DIY Deck Construction Advice from a Contractor

Pictured here are footers of a deck foundation. Photo by the author. With spring in the air, building a deck might be on your mind. Deck construction is not as hard as you might think, and if you follow some basic guidelines it can be a great DIY project.

Bit of Advice #1: Build Your DIY Deck Level

Decks are built to add living space to a home and every one of them should be built nice and level. For some home sites this is pretty easy, as many backyards or areas around the home are relatively flat. Here in Colorado, flat is rare – my deck starts at ground level near the front door of my home, while the far side of my deck is about 15 feet off the ground.

Bit of Advice #2: Get a Permit before Attempting to Build Your Own Deck

Most municipalities require that deck construction be approved by the local building dept. Low free-standing decks might not require full permitting, while 2-story complex decks may require fully engineered plans. It is always best to check with your local permit office before you get started

Bit of Advice #3: Build Your DIY Deck on a Firm Foundation

Over the years I have seen some great deck designs which I would be proud to call my own. But more often than not, many of the deck repairs I do as a Denver-area contractor are due to shortcuts the original builder used during the initial deck construction. I have done demo on some decks where the deck’s support columns were simply set on the dirt. Others had been set on rocks, blocks, and some wimpy poured footers.

As with most home builds, a sturdy foundation results in a sturdy project. The key to a good start is a solid foundation. The most common base I use is a poured footer in a Sonotube®. For this type, a hole is dug to frost depth and a cardboard tube form is installed. Concrete is mixed and then poured into the tube, and an anchor bolt is then inserted into the wet concrete. After the concrete has set, the form is removed, the hole is back filled, and a post bracket is mounted. The anchor bolt/post base provides both compressive and uplift resistance. This is repeated for each of the deck's support columns. Does this sound intimidating? You could always hire a concrete contractor to pour your foundation, even if you are choosing to handle the deck construction yourself.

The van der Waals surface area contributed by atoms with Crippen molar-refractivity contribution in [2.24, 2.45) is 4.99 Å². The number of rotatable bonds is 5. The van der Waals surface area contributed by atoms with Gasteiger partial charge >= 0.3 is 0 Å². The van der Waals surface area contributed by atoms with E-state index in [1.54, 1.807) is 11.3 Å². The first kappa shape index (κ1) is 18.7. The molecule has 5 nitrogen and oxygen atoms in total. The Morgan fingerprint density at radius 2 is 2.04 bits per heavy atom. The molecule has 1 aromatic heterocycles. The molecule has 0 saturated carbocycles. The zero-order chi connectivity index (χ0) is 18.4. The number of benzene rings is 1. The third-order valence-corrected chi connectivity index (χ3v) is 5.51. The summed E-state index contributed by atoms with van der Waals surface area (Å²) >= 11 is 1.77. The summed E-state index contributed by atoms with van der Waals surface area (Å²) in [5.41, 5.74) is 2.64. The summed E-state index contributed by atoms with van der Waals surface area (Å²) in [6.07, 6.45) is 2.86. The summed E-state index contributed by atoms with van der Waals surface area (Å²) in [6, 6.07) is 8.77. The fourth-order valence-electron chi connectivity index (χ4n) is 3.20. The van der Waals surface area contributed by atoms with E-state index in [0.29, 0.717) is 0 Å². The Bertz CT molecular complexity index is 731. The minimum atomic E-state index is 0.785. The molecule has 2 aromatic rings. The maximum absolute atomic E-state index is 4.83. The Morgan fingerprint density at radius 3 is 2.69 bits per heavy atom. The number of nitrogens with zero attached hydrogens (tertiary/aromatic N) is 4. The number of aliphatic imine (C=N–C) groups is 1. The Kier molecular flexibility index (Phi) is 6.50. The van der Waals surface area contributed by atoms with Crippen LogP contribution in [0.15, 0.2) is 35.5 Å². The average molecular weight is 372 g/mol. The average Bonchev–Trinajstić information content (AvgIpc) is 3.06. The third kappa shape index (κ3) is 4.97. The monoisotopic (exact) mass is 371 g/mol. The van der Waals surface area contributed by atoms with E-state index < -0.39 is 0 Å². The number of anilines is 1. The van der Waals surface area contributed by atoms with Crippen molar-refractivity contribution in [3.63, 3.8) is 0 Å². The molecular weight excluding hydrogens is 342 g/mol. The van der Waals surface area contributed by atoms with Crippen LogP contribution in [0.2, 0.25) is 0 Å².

Bit of Advice #4: Choose the Right Framing Material

The framing of a deck is what the “decking” is mounted to and it provides the “skeleton” of the design. Some types of decking can span long distances while others require a tighter spacing of the joists. Your local climate will also dictate some of these parameters, since snow and wind loads vary from place to place. The choice of materials will also affect the design. I like to use pressure-treated wood for all of my framing, as in my experience it provides the best long-term durability. 

Bit of Advice #5: Hardwood Decking Stands the Test of Time

Up to this point most decks are pretty much the same; concrete and pressure treated lumber are pretty universal, as are pressure-treated framing joists. Your choice of decking and the railing system can set your deck apart from others. Ages ago there were only a handful of choices available: decks were built from Redwood, Cedar or Pine. Today these options are still available, but we now have dozens of synthetics and hardwood options.

The deck on my home is about 650 sq feet and is built from a dense, fire-resistant hardwood called Ipe (pronounced “ee-pay”). I rebuilt my deck 15 years ago and because of Ipe’s great long long-lasting properties, it still looks new today. My favorite material is still Ipe, but I concede that a lot of the synthetic materials look good and have reduced maintenance.

My eco-minded brain prefers a natural product that is not petroleum-based. A hardwood deck that can last 60 years or more is a sound investment. With proper care, a hardwood deck can usually outperform some lesser composites. Add the natural beauty and sustainable nature of real wood and you can see why hardwoods are popular for deck construction.

Kevin Stevens writes for Networx

Updated April 10, 2018.

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